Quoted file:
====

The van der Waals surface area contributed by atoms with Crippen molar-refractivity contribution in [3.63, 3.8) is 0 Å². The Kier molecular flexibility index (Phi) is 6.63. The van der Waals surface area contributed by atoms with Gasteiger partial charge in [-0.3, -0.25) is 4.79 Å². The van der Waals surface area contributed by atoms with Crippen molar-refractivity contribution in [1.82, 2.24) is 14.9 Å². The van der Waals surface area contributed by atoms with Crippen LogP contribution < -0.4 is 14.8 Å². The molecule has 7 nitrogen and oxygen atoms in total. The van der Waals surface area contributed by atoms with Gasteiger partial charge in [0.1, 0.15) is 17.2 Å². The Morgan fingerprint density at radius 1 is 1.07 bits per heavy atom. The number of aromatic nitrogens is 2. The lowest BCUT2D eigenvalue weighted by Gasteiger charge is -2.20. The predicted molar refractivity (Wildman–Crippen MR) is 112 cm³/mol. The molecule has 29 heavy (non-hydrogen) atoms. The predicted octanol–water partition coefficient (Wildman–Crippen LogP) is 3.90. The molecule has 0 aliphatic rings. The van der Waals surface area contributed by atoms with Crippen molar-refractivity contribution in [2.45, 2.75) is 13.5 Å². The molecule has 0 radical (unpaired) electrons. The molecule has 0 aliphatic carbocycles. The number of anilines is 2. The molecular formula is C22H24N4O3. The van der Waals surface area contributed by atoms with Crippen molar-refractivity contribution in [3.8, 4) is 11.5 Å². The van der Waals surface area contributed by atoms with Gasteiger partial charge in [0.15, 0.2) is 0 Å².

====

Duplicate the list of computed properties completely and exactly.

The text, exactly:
The van der Waals surface area contributed by atoms with Crippen molar-refractivity contribution in [3.63, 3.8) is 0 Å². The Kier molecular flexibility index (Phi) is 6.63. The van der Waals surface area contributed by atoms with Gasteiger partial charge in [-0.3, -0.25) is 4.79 Å². The van der Waals surface area contributed by atoms with Crippen molar-refractivity contribution in [1.82, 2.24) is 14.9 Å². The van der Waals surface area contributed by atoms with Crippen LogP contribution < -0.4 is 14.8 Å². The molecule has 7 nitrogen and oxygen atoms in total. The van der Waals surface area contributed by atoms with Gasteiger partial charge in [0.1, 0.15) is 17.2 Å². The Morgan fingerprint density at radius 1 is 1.07 bits per heavy atom. The number of aromatic nitrogens is 2. The lowest BCUT2D eigenvalue weighted by Gasteiger charge is -2.20. The predicted molar refractivity (Wildman–Crippen MR) is 112 cm³/mol. The molecule has 29 heavy (non-hydrogen) atoms. The predicted octanol–water partition coefficient (Wildman–Crippen LogP) is 3.90. The molecule has 0 aliphatic rings. The van der Waals surface area contributed by atoms with Crippen molar-refractivity contribution in [2.45, 2.75) is 13.5 Å². The molecule has 0 radical (unpaired) electrons. The molecule has 0 aliphatic carbocycles. The number of anilines is 2. The molecular formula is C22H24N4O3. The van der Waals surface area contributed by atoms with Crippen molar-refractivity contribution in [3.8, 4) is 11.5 Å². The van der Waals surface area contributed by atoms with Gasteiger partial charge in [0.15, 0.2) is 0 Å².